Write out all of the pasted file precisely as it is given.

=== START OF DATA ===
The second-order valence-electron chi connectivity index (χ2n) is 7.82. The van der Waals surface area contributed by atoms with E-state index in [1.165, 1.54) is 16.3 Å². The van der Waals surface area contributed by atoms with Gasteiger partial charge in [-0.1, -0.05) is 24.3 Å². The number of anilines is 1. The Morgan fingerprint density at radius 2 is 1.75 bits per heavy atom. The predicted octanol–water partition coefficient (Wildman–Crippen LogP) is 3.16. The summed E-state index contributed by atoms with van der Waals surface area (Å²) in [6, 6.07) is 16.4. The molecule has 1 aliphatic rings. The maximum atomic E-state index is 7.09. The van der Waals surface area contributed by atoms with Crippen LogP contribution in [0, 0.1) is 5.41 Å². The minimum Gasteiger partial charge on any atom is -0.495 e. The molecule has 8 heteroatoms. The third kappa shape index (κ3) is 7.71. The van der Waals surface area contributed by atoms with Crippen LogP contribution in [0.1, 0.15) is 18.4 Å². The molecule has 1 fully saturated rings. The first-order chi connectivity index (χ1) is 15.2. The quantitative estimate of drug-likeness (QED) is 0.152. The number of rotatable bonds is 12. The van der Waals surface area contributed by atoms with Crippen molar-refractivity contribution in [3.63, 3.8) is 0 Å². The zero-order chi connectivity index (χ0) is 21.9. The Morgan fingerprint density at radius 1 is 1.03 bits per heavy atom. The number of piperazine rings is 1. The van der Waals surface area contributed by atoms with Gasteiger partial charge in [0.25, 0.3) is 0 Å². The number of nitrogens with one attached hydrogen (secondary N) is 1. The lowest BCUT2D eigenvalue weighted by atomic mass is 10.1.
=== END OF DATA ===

The second-order valence-electron chi connectivity index (χ2n) is 7.82. The van der Waals surface area contributed by atoms with E-state index in [1.165, 1.54) is 16.3 Å². The van der Waals surface area contributed by atoms with Gasteiger partial charge in [-0.1, -0.05) is 24.3 Å². The number of anilines is 1. The Morgan fingerprint density at radius 2 is 1.75 bits per heavy atom. The predicted octanol–water partition coefficient (Wildman–Crippen LogP) is 3.16. The summed E-state index contributed by atoms with van der Waals surface area (Å²) in [6, 6.07) is 16.4. The molecule has 1 aliphatic rings. The maximum atomic E-state index is 7.09. The van der Waals surface area contributed by atoms with Crippen LogP contribution in [0, 0.1) is 5.41 Å². The minimum Gasteiger partial charge on any atom is -0.495 e. The molecule has 8 heteroatoms. The third kappa shape index (κ3) is 7.71. The van der Waals surface area contributed by atoms with Crippen LogP contribution in [0.1, 0.15) is 18.4 Å². The molecule has 1 fully saturated rings. The first-order chi connectivity index (χ1) is 15.2. The quantitative estimate of drug-likeness (QED) is 0.152. The number of rotatable bonds is 12. The van der Waals surface area contributed by atoms with Crippen molar-refractivity contribution in [3.63, 3.8) is 0 Å². The zero-order chi connectivity index (χ0) is 21.9. The Morgan fingerprint density at radius 1 is 1.03 bits per heavy atom. The number of piperazine rings is 1. The van der Waals surface area contributed by atoms with Gasteiger partial charge in [0.25, 0.3) is 0 Å². The number of nitrogens with one attached hydrogen (secondary N) is 1. The lowest BCUT2D eigenvalue weighted by atomic mass is 10.1.